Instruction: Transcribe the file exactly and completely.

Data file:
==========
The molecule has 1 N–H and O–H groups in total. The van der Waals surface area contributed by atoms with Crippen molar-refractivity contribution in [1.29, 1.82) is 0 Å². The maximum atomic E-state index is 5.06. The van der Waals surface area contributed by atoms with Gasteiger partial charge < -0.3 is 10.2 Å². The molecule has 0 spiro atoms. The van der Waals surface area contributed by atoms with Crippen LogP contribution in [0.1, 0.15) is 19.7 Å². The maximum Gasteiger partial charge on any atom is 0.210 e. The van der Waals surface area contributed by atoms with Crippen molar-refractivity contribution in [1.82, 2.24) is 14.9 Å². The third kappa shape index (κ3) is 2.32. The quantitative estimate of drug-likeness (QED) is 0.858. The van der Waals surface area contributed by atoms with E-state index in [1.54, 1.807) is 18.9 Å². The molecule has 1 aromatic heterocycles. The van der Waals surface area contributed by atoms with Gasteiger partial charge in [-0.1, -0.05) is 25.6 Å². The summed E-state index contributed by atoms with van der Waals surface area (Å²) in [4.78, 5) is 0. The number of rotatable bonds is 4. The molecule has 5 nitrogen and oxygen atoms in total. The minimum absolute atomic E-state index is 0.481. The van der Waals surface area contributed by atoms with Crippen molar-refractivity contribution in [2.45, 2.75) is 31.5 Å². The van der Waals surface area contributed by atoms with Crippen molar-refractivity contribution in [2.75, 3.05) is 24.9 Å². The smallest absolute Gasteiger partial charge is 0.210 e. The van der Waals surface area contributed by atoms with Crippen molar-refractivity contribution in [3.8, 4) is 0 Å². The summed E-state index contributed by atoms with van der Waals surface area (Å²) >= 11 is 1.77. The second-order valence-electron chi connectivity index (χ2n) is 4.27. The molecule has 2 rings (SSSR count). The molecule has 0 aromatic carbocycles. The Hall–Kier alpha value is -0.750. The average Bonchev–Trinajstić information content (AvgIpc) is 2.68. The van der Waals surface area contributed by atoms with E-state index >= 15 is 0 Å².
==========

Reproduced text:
The molecule has 1 N–H and O–H groups in total. The van der Waals surface area contributed by atoms with Crippen molar-refractivity contribution in [1.29, 1.82) is 0 Å². The maximum atomic E-state index is 5.06. The van der Waals surface area contributed by atoms with Gasteiger partial charge < -0.3 is 10.2 Å². The molecule has 0 spiro atoms. The van der Waals surface area contributed by atoms with Crippen LogP contribution in [0.1, 0.15) is 19.7 Å². The maximum Gasteiger partial charge on any atom is 0.210 e. The van der Waals surface area contributed by atoms with Crippen molar-refractivity contribution in [1.82, 2.24) is 14.9 Å². The third kappa shape index (κ3) is 2.32. The quantitative estimate of drug-likeness (QED) is 0.858. The van der Waals surface area contributed by atoms with E-state index in [1.54, 1.807) is 18.9 Å². The molecule has 1 aromatic heterocycles. The van der Waals surface area contributed by atoms with Gasteiger partial charge in [-0.1, -0.05) is 25.6 Å². The summed E-state index contributed by atoms with van der Waals surface area (Å²) in [4.78, 5) is 0. The number of rotatable bonds is 4. The molecule has 5 nitrogen and oxygen atoms in total. The minimum absolute atomic E-state index is 0.481. The van der Waals surface area contributed by atoms with Crippen molar-refractivity contribution in [2.45, 2.75) is 31.5 Å². The van der Waals surface area contributed by atoms with Crippen molar-refractivity contribution in [2.75, 3.05) is 24.9 Å². The smallest absolute Gasteiger partial charge is 0.210 e. The van der Waals surface area contributed by atoms with Crippen molar-refractivity contribution in [3.8, 4) is 0 Å². The summed E-state index contributed by atoms with van der Waals surface area (Å²) >= 11 is 1.77. The second-order valence-electron chi connectivity index (χ2n) is 4.27. The molecule has 2 rings (SSSR count). The molecule has 0 aromatic carbocycles. The Hall–Kier alpha value is -0.750. The average Bonchev–Trinajstić information content (AvgIpc) is 2.68. The van der Waals surface area contributed by atoms with E-state index >= 15 is 0 Å².